Ockley Basin area of Shreveport to see flood mitigation
The City of Shreveport has been awarded $5.36 million for flood mitigation projects around the flood prone Ockley Basin in central Shreveport. The application, jointly completed by the City of Shreveport and BRF, was the only award in Caddo Parish and Region 1 of the Louisiana Watershed Initiative. The Coordinating and Development Corporation serves as the Region 1 fiscal agent for the Louisiana Watershed Initiative.
One of 16 funded projects around the state announced at the end of May by Louisiana Gov. John Bel Edwards, the Ockley Basin project will fund clearing, grading and earthwork to construct flood storage areas in low lying areas in the basin at Mansfield Road and Texas Avenue, Avery Street and Lawhon Street, and Forest Park. The Ockley Basin flows down from the Mansfield Road and Texas Avenue area, through the Ochsner LSU Health Hospital and LSU School of Medicine campus, as well as Forest Park Cemetery, and continues in drainage ditches at Mall St. Vincent and Betty Virginia Park, eventually draining into Bayou Pierre at Gilbert Drive and Fern Avenue. The storage area near Mansfield Road and Texas Avenue also is planned to include landscape buffers and a pedestrian walkway.
The Ockley Ditch watershed – outlined in green – includes FEMA special flood hazard areas – noted by purple shading – and runs through the Shreveport Healthcare and Development Corridor and the Caddo Heights, Highland and South Highlands neighborhoods. Click the map to view a version with zoom functions.
The flood sensitive Ockley Basin contains 636 structures – including homes, businesses and critical facilities such as Ochsner LSU Health Hospital, LSU School of Medicine, Shriner’s Hospital for Children, and other major institutions such as the Shreveport main U.S. Post Office, the UPS distribution facility, the Catholic Diocese, and BRF’s InterTech Science Park with 26 tenants. The facilities impacted are on or near Shreveport’s Healthcare and Development Corridor on Kings Highway, a focus point for the City of Shreveport, BRF and other parties planning for future economic development and enhancement along the corridor.
BRF has recently demolished and cleared the site of the former Ruesch Body Works in its InterTech Science Park on Kings Highway to begin improvements in the Shreveport Healthcare and Development Corridor.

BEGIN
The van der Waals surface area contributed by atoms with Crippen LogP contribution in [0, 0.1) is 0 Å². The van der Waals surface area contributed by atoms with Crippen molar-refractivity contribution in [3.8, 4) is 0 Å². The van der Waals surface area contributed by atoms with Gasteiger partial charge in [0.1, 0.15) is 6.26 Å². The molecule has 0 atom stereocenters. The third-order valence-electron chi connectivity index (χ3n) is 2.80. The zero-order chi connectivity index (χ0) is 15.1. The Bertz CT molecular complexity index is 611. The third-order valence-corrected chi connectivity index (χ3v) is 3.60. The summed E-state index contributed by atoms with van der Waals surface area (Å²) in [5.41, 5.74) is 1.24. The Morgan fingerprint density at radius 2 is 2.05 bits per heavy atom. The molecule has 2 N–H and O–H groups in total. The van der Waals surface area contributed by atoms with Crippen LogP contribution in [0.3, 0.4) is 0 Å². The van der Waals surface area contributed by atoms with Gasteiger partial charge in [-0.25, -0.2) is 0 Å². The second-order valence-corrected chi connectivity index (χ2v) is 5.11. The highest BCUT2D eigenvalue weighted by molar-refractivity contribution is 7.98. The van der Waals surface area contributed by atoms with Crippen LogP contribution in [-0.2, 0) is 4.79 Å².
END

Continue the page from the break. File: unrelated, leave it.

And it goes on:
“This multimillion-dollar project will bring long-awaited relief to an area that has experienced recurring flooding in recent years,” Shreveport Mayor Adrian Perkins said. “The project has been a top priority for our Shreveport community for years and is ready to be constructed. Through the Louisiana Watershed Initiative, this funding allows us to immediately move this project forward to help make our community more resilient in the face of future flooding. This area is important to Shreveport’s economy, critical services and future development.”
The area currently has two major construction projects under way – BRF’s Center for Molecular Imaging and Therapy (CMIT), a $19.5 million facility to house a molecular imaging clinic, production facility and research program; and LSU School of Medicine’s Medical Education and Wellness Center, a $60 million facility to accelerate the educational growth necessary to address the healthcare workforce shortage, which will house classrooms, operating room simulation suites, exercise space and clinical exam rooms.
One of two major construction projects occurring in the Shreveport Healthcare and Development Corridor, BRF’s new Center for Molecular Imaging and Therapy (CMIT) is scheduled to open in late 2021.
“We congratulate the City of Shreveport and the community for this win, which was the result of 18 months of dedicated teamwork in developing the grant proposal as well as financial investment to develop preliminary modeling and engineering data by both the City and BRF. It is important to see our region advancing projects like this one in conjunction with U.S. federal agencies, our Louisiana congressional delegation, Governor and City,” said John F. George Jr., M.D., BRF President and CEO. “We must continue to work together to protect and grow our assets like the Ochsner LSU Health Hospital and the LSU School of Medicine and other entities along the corridor to position them for growth and future development.”
Eligible projects were submitted to the Louisiana Watershed Initiative by local and regional public entities. The goal of Round 1 was to fund low-risk, high-impact projects that will significantly reduce regional flood risk and improve the natural functions of floodplains without adversely impacting surrounding communities. The funding opportunity is part of the State’s action plan to spend $1.2 billion in federal mitigation funds.